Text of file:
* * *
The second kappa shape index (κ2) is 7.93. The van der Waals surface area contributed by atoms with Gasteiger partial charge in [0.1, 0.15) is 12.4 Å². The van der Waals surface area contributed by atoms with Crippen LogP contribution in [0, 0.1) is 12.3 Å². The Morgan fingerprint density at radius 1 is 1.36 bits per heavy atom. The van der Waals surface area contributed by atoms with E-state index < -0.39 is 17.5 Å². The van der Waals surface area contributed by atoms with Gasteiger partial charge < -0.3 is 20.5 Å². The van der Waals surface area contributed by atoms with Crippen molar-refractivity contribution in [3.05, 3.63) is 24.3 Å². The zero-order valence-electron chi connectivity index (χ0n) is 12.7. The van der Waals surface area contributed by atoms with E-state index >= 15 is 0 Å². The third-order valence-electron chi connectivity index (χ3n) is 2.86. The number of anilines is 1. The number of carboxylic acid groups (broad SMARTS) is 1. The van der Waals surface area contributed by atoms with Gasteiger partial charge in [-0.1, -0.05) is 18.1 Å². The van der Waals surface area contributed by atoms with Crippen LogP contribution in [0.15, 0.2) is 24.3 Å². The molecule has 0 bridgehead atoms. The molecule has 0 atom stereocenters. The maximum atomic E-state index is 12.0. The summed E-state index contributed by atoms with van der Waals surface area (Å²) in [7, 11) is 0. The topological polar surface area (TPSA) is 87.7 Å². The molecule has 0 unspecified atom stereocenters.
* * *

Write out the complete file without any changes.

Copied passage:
The second kappa shape index (κ2) is 7.93. The van der Waals surface area contributed by atoms with Gasteiger partial charge in [0.1, 0.15) is 12.4 Å². The van der Waals surface area contributed by atoms with Crippen LogP contribution in [0, 0.1) is 12.3 Å². The Morgan fingerprint density at radius 1 is 1.36 bits per heavy atom. The van der Waals surface area contributed by atoms with E-state index < -0.39 is 17.5 Å². The van der Waals surface area contributed by atoms with Gasteiger partial charge < -0.3 is 20.5 Å². The van der Waals surface area contributed by atoms with Crippen molar-refractivity contribution in [3.05, 3.63) is 24.3 Å². The zero-order valence-electron chi connectivity index (χ0n) is 12.7. The van der Waals surface area contributed by atoms with E-state index >= 15 is 0 Å². The third-order valence-electron chi connectivity index (χ3n) is 2.86. The number of anilines is 1. The number of carboxylic acid groups (broad SMARTS) is 1. The van der Waals surface area contributed by atoms with Gasteiger partial charge in [-0.1, -0.05) is 18.1 Å². The van der Waals surface area contributed by atoms with Crippen LogP contribution in [0.15, 0.2) is 24.3 Å². The molecule has 0 bridgehead atoms. The molecule has 0 atom stereocenters. The maximum atomic E-state index is 12.0. The summed E-state index contributed by atoms with van der Waals surface area (Å²) in [7, 11) is 0. The topological polar surface area (TPSA) is 87.7 Å². The molecule has 0 unspecified atom stereocenters.